Nayong Pilpino Park
Taal Volcano in Tagaytay
Bohol Day 1
Bohol Day 2
Departure / Arrival
Sabin Beach Resort
St. John's Day
Comotes Islands Day 1
Comotes Islands Day 2
Back to Manila
Let's Talk Food
Bloopers and Out Takes
Not in Kansas
Sunday was St. Johnís Day, the celebration of St. John the Baptist - everybody should get wet. We rented a huge tiled pavilion at one of the beaches to celebrate, bringing along not only the left over food and drink, but also, the karaoke machine.
We climbed into the back of an open van with enough space for ten. Instead of ten, we crammed in 23 people, plus food for 30. One person hung on the back, and Doming, a neighbor who helps with the cooking and won all my money at mahjongg, sat on the roof.
While we were driving, we passed a group of kids when suddenly, "splash." They threw water at us, which landed square on my shoulder and caught David full in the back. Marietta smiled, "Itís tradition."
We ate, drank Tuba (a red-coconut wine, usually either mixed with coke or served with a coke chaser), sang, danced, swam, and played mahjongg. During the last swim at sunset, lightning flashed in the distance accentuating a beautiful view of the mountains.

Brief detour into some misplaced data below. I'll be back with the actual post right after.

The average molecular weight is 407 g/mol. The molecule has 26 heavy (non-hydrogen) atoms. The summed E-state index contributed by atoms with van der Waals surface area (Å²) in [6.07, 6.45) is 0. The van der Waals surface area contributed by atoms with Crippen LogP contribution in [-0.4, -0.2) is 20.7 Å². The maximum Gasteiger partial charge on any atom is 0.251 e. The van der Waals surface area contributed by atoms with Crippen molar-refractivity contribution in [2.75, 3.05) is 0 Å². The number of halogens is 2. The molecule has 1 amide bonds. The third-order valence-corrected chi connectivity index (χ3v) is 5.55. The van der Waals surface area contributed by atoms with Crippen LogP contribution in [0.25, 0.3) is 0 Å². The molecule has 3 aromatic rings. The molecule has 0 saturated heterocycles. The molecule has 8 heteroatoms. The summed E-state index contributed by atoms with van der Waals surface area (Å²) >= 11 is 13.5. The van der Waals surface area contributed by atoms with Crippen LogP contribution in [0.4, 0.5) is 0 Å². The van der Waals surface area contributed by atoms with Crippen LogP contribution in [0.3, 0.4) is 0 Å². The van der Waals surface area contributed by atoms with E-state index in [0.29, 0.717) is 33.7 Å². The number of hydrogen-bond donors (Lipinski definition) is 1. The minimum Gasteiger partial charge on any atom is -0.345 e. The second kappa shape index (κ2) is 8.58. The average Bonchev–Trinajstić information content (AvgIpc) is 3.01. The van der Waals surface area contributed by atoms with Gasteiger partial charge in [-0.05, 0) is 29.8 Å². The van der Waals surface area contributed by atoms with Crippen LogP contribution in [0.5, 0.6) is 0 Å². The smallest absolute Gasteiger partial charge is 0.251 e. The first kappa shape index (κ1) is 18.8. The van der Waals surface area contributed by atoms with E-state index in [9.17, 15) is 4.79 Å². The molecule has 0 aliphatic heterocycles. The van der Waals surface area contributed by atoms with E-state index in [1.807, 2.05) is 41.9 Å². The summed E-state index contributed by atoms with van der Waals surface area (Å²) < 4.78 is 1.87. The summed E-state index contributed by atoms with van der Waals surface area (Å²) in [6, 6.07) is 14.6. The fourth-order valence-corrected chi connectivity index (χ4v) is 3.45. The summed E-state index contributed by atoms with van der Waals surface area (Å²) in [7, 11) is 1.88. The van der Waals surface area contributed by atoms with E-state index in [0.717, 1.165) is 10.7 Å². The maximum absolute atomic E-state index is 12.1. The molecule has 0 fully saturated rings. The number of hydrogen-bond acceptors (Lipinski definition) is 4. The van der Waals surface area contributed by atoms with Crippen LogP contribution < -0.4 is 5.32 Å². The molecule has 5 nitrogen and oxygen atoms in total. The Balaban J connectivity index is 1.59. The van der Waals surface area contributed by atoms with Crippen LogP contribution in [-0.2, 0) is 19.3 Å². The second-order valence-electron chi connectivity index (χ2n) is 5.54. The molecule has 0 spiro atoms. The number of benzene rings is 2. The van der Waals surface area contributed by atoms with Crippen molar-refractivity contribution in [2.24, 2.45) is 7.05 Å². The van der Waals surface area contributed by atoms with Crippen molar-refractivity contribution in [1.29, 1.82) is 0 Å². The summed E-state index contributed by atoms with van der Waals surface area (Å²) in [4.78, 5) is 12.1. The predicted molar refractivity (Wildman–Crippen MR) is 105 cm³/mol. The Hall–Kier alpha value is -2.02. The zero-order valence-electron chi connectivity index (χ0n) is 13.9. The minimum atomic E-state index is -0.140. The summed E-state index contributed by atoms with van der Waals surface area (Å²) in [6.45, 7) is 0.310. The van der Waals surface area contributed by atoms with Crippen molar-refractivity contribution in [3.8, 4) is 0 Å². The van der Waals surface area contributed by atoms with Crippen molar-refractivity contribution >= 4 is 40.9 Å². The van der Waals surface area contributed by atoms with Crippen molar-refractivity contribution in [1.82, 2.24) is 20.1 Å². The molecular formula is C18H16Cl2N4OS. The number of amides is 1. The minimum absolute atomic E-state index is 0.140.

At one point during the day, I took Amber to the beach and two of the neighborhood girls, Mica and Esee tagged along. I walked onto the beach and everyone turned to stare. There was no subtlety, no sneaking glances, only blatant stares at my light skin.
When Marietta first came to the U.S., she swam in capris and a shirt. She was over here a long time before she had the nerve to use only a swimsuit. So, before I left the states, I had asked Marietta if it was proper to wear a bathing suit in the Philippines. "Sure, things have changed a lot in the past five years."
So, here I am on the beach, pretending Iím not intimidated by the staring and I slip my shorts off to go into the water. One of the neighbor girls said, "Ooh, sexy." I scooped up Amber and high tailed it to the water. Then I looked around. All the other women were in shorts and t-shirts. Oops. Next time Iím not listening to Marietta!
I was asked about my age many times over the trip. When I would answer (41), I would inevitably get the response, "Oh my! You look like youíre 30." Iíve been told that "all" American women look around 30. There was one exception to this. At one of the parties, a drunk 23-year-old kept hitting on me. When he asked my age and I told him, he said, "Oh my! You only look 38." Three years younger - what a flatterer.
I also kept hearing how beautiful I was - again prompted by the light skin. At the school, one of Nenegnís fellow teachers kept telling Marietta what a beautiful sister-in-law she had. All of this would have gone to my head if it wasnít for one evening of Karaoke when someone told me I had a nice voice. All the other compliments swirled down the drain. I know what I sound like!